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Int J Radiat Biol. 2001 Aug;77(8):875-82.

Increased body weight in C57BL/6 female mice after exposure to ionizing radiation or 60Hz magnetic fields.

Author information

1
Department of Medicine, University of California, Los Angeles, 90095, USA. jbabbitt@ucla.edu

Abstract

PURPOSE:

The purpose of this investigation was to determine whether early treatment with ionizing radiation and/or chronic magnetic field (MF) exposure affected body weight in female mice.

MATERIALS AND METHODS:

Weanling C57BL/6 female mice were irradiated with four equal weekly cobalt-60 exposures (total cumulative doses: 3.0, 4.0, 5.1Gy) and/or received chronic lifetime exposure to 1.4 mT 60 Hz circularly polarized MF or ambient MF. The body weights of 2280 mice were recorded at 35 age intervals, and analysis of variance was used to compare the mean differences from baseline weights between treatment groups and sham-exposed controls.

RESULTS:

A highly statistically significant effect of ionizing radiation on body weight was observed at 28 age intervals (p < or = 0.001), and for MF exposure at 10 age intervals (p < or = 0.001). During the young adult growth phase, mice exposed only to MF exhibited < or =0.5 g greater weight gain relative to sham-exposed controls (p = 0.0001). The effect of ionizing radiation alone was inversely related to dose, with the largest weight increases observed in all of the irradiated groups after 9-12 months (p = 0.0001).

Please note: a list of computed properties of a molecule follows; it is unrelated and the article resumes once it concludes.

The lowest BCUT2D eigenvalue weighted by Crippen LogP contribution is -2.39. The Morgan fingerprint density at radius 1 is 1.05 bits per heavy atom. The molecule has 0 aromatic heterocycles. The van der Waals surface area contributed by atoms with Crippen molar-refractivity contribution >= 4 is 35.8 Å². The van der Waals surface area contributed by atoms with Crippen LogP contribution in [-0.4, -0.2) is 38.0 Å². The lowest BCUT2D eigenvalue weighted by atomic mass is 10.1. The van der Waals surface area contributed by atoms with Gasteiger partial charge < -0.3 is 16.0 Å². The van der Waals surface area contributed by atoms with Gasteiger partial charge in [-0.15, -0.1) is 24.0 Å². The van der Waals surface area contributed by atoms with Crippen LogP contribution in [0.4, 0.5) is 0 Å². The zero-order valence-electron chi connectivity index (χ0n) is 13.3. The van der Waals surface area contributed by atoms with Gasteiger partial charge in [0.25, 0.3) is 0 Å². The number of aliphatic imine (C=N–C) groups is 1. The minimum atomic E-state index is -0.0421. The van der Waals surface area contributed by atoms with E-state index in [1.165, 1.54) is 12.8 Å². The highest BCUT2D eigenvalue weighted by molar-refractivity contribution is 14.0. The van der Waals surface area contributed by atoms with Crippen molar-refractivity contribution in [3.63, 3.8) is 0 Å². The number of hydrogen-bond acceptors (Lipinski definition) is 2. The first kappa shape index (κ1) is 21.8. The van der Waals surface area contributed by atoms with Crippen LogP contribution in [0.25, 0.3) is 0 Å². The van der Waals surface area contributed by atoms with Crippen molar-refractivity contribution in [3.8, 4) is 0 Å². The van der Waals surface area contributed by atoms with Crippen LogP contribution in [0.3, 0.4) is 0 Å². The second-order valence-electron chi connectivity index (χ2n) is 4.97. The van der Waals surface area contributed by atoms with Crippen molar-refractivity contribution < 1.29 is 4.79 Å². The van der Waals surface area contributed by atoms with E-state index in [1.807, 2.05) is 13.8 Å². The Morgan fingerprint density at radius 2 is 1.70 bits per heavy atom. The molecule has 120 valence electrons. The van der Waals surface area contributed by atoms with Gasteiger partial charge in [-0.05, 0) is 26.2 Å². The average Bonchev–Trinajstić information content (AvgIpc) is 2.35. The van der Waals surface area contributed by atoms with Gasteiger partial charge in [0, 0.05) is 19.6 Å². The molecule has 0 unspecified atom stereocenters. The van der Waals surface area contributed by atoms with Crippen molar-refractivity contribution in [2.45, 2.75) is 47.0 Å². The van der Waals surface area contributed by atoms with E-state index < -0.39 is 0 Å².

CONCLUSIONS:

Treatment with split-dose ionizing radiation at an early age and chronic exposure to a residential power frequency MF were found to produce small but significant increases in body weight.

PMID:
11571021
DOI:
10.1080/09553000110055790
[Indexed for MEDLINE]

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